“I think the keys are the partnerships and having that system in place so having the personnel ready to respond and knowing who’s getting the dose, when are they getting the dose, making sure you have vaccinators to provide that,” she said.

    Once the COVID-19 vaccines are in counties' hands, it's crucial they not drop the ball on delivering them.
    2021-02-04
    County News Article
    2021-02-15
Once the COVID-19 vaccines are in counties' hands, it's crucial they not drop the ball on delivering them.

It was an obvious choice for Josephine County, Ore. Public Health Director Mike Weber.

“Wasting vaccine really wasn’t on the table,” he said.

Weber found himself and staff members from the Josephine County Public Health Department stranded on Highway 199 after a snowstorm stopped them in their tracks. The group had just finished a vaccination event at a local high school and had six unused doses. The storm prevented Weber and his staff from transporting the vaccines to intended recipients in the county seat of Grants Pass before they would expire. 

Learn More

Key considerations for counties in COVID-19 vaccine distribution plans 

After approaching over 40 vehicles, all six of the vaccines were in someone’s arm.  

“People don’t anticipate somebody knocking on your car window in a snowstorm and saying would you like a needle in the arm so that uniqueness made it memorable and frankly, a little bit fun,” Weber said.

Other counties across the country are taking these extra measures to ensure every dose of the vaccine is used without being discarded or wasted.

In Tuscarawas County, Ohio, the health department launched the “No Waste Waitlist” to ensure all vaccines get into someone’s arm.

Tuscarawas County Health Commissioner Katie Seward explained how both the Moderna and Pfizer vaccines have a shelf life. With the Moderna vaccine specifically, Seward said they use 10-dose vials. As soon as the vile is punctured for the first dose, it has six hours to be used before it expires.

While the county tries to schedule in groups of 10 for vaccinations to use the entire vile, Seward said they have been experiencing no-show rates between 5 and 10 percent.

County residents can sign up on the No Waste Waitlist to potentially receive a leftover vaccine. If they receive a call from the health department, they have 40 minutes to arrive for a drive-up appointment to receive the shot. 

“It’s really about ensuring that everyone gets the vaccine at some point and so we’re going to do that as efficiently as possible and make sure that we’re not wasting a single drop,” Seward said.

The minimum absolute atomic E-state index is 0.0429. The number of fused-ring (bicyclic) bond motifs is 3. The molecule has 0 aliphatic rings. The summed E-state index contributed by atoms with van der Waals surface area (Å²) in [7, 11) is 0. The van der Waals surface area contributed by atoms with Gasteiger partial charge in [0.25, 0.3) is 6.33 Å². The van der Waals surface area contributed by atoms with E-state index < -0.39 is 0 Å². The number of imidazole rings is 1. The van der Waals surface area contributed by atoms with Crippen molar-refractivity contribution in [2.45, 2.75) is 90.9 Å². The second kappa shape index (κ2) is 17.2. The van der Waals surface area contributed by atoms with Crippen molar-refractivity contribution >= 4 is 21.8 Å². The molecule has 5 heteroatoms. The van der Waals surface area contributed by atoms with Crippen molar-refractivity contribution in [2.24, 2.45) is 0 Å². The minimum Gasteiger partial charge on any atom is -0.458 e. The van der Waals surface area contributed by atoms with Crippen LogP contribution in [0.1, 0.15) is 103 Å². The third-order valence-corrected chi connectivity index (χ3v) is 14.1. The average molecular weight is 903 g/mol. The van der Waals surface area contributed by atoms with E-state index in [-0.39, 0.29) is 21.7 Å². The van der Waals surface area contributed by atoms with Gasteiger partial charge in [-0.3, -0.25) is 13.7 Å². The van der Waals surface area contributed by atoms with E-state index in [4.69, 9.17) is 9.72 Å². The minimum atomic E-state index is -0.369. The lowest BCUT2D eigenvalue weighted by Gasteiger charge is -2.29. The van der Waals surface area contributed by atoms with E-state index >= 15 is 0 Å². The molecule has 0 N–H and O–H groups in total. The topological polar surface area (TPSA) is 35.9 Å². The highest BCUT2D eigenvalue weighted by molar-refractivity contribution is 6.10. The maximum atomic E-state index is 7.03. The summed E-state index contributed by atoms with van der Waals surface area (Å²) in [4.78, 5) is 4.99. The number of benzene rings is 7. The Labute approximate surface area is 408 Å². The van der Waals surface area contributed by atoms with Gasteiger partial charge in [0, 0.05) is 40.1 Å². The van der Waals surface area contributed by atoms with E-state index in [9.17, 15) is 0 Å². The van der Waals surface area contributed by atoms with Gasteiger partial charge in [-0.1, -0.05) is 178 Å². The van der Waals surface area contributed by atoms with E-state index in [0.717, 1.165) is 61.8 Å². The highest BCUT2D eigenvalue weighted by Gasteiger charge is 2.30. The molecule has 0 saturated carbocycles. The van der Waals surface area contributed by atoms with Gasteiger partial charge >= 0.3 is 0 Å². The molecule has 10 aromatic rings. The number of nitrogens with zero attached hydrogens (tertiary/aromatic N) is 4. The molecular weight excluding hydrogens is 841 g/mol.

More than 4,000 people have signed up on the list. As of the last week of January, six individuals who were on the list received vaccines and scheduled appointments to come back for the second dose.

With the health department’s weekly allotment of 100 vaccines, Seward said she has a few other lists to help with distribution— one for those who are 75 years or older and one for no-show rates for those who missed an appointment for the second dose.

“We have a real responsibility to be as transparent with the public as possible to gain their confidence that we’re doing everything we can to be responsible with the doses we have,” she said.

The Vanderburgh County, Ind. Health Department also established a COVID-19 vaccine back-up list.

The online form asks for names, ages, birthdays and co-morbidities and stores all information in a database managed by the department, Vanderburgh County Health Department Administrator Joe Gries said.

Staff can sort through the database by age to identify those closest to the current phase to administer leftover doses. Around 20 to 25 people on the list received a call to come to the clinic and receive a vaccine, Gries said. They are then set up with an appointment for the second dose.

“We don’t want to make anything go into the waste can because it’s too valuable right now,” he said.

Coordination is key in ensuring no vaccines are wasted. Gries described how the health department works with local hospitals, vaccination team leaders, local health departments and the state health department to ensure an efficient vaccine distribution process.

“As long as we’re following the protocols making sure that we have everything in place here locally, we’re not going to ever really have to worry about discarding vaccines or having doses go to waste,” he said.

It also takes a coordinated effort for distribution in Kittitas County, Wash., where the county health department has not wasted any vaccines. 

Kasey Knutson, Kittitas County Public Health Department Special Programs coordinator, said the department works closely with the local hospital and the county incident management team to utilize waitlists and ensure all vaccines are administered.

The waitlist, which is online, is for individuals who meet the phases released by state guidance. At its peak, 4,100 individuals had signed up and Knutson said they have started vaccinating those on the list and setting up appointments for others.

The incident management team, which is experienced in responding to other emergencies throughout the county, handles the vaccine distribution working with partners and volunteers to distribute all vaccines.

“I think the keys are the partnerships and having that system in place so having the personnel ready to respond and knowing who’s getting the dose, when are they getting the dose, making sure you have vaccinators to provide that,” she said.